Ann Arbor is an intellectually vibrant, economically sound, politically liberal, and culturally diverse community. Located 45 miles to the west of Detroit and 65 miles southeast of Lansing, the state capital, Ann Arbor is surrounded by open farmland and charming small towns. With high quality health care, a great arts and music scene, and a low crime rate, it is regularly ranked by various publications as one of the top U.S. cities in which to live. Please see Ann Arbor facts and rankings or the Pure Michigan video short about Ann Arbor.
Extremely “family friendly,” Ann Arbor boasts excellent public schools, quality day care, and over 150 parks and recreational areas. According to a study from The Ladies Home Journal, Ann Arbor is the third-safest city for women in the U.S. Women own a quarter of Ann Arbor businesses and have played a major role in civic and political affairs.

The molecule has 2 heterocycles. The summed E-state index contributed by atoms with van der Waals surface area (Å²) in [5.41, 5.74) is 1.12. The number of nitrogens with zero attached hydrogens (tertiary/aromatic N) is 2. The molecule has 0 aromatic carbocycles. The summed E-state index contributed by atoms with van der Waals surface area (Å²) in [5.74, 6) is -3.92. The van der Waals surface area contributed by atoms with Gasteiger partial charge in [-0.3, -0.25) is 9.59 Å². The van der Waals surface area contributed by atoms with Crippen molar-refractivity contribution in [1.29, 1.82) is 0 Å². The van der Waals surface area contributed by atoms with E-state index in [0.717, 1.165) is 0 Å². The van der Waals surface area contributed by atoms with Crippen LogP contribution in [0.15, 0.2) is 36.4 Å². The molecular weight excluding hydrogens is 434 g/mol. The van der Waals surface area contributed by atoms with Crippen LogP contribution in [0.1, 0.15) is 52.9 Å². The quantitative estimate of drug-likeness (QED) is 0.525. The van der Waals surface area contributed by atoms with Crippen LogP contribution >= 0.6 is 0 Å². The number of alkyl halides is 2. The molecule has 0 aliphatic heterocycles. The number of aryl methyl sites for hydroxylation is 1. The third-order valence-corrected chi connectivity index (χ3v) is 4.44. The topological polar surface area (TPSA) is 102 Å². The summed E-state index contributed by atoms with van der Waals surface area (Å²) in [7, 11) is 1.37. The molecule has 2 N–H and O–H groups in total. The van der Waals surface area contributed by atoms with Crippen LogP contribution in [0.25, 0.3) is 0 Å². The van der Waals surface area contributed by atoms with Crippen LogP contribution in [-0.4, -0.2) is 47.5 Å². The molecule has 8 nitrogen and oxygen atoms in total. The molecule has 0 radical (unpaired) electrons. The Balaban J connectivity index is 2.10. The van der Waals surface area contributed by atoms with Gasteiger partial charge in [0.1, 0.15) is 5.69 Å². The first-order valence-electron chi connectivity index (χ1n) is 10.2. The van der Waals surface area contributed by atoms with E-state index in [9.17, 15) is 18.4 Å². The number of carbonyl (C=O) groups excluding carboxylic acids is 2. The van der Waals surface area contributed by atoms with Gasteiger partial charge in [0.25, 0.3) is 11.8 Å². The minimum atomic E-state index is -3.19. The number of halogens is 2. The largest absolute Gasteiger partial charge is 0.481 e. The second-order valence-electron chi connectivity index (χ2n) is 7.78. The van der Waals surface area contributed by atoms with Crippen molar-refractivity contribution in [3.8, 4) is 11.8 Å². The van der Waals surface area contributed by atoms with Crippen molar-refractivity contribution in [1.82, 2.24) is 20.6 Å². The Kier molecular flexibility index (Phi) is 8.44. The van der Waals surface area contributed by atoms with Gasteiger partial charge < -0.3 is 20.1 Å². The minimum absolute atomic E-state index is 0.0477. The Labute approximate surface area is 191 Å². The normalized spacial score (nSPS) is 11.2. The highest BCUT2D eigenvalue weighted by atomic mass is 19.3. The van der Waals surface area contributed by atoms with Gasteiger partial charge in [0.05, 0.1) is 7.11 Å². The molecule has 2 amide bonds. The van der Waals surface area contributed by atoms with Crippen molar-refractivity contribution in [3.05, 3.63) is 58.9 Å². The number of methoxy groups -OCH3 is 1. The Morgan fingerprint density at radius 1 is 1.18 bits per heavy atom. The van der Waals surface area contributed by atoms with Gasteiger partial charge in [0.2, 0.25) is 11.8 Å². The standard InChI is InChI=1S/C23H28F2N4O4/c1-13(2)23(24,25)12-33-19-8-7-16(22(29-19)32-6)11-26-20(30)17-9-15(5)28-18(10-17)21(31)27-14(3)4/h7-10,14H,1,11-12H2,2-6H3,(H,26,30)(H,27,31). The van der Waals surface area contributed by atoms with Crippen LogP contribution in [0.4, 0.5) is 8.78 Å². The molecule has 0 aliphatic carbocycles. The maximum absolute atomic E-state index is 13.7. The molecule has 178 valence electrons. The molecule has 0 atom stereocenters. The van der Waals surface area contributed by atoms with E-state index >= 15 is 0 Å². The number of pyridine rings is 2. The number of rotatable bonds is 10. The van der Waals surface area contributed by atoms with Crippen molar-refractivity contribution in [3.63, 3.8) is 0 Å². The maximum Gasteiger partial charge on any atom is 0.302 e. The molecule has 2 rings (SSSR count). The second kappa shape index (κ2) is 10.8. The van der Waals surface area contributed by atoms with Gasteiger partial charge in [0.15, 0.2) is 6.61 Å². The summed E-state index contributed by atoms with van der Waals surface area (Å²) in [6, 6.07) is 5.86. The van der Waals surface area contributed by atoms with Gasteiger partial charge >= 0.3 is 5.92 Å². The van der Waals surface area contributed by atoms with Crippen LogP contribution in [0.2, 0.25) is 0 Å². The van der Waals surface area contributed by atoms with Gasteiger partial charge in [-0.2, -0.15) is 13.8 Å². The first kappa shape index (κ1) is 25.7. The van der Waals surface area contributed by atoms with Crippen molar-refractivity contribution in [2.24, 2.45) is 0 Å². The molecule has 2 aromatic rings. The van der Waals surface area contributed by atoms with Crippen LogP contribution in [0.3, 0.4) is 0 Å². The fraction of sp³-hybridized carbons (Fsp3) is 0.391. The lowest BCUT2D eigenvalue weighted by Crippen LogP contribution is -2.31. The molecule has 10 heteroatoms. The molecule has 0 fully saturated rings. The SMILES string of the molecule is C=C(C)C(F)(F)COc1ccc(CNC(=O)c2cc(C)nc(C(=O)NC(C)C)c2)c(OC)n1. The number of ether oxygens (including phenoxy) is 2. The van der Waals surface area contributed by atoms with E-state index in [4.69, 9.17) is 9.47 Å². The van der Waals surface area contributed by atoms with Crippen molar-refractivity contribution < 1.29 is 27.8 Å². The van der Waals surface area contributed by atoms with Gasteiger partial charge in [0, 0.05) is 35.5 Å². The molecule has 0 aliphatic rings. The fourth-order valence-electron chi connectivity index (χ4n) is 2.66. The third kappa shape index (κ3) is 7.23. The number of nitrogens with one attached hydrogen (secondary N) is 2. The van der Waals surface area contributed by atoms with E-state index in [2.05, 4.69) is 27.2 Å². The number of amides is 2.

The University of Michigan pursues a strong commitment to enroll a racially and ethnically diverse student population as well as to hire a racially and ethnically diverse faculty and staff. In part because of the University’s leadership, Ann Arbor is more diverse than most of the state. Asian Americans comprise approximately 12% of a total city population of approximately 115,000. African Americans comprise approximately 9% of Ann Arbor’s residents, but a much larger number of African Americans reside in Detroit. While Hispanics comprise only 3% of Ann Arbor’s population, many Hispanics live in nearby Ypsilanti. The nearby city of Dearborn has the largest concentration of Arabs in the U.S. In addition, 17% of Ann Arbor residents are born outside of the United States.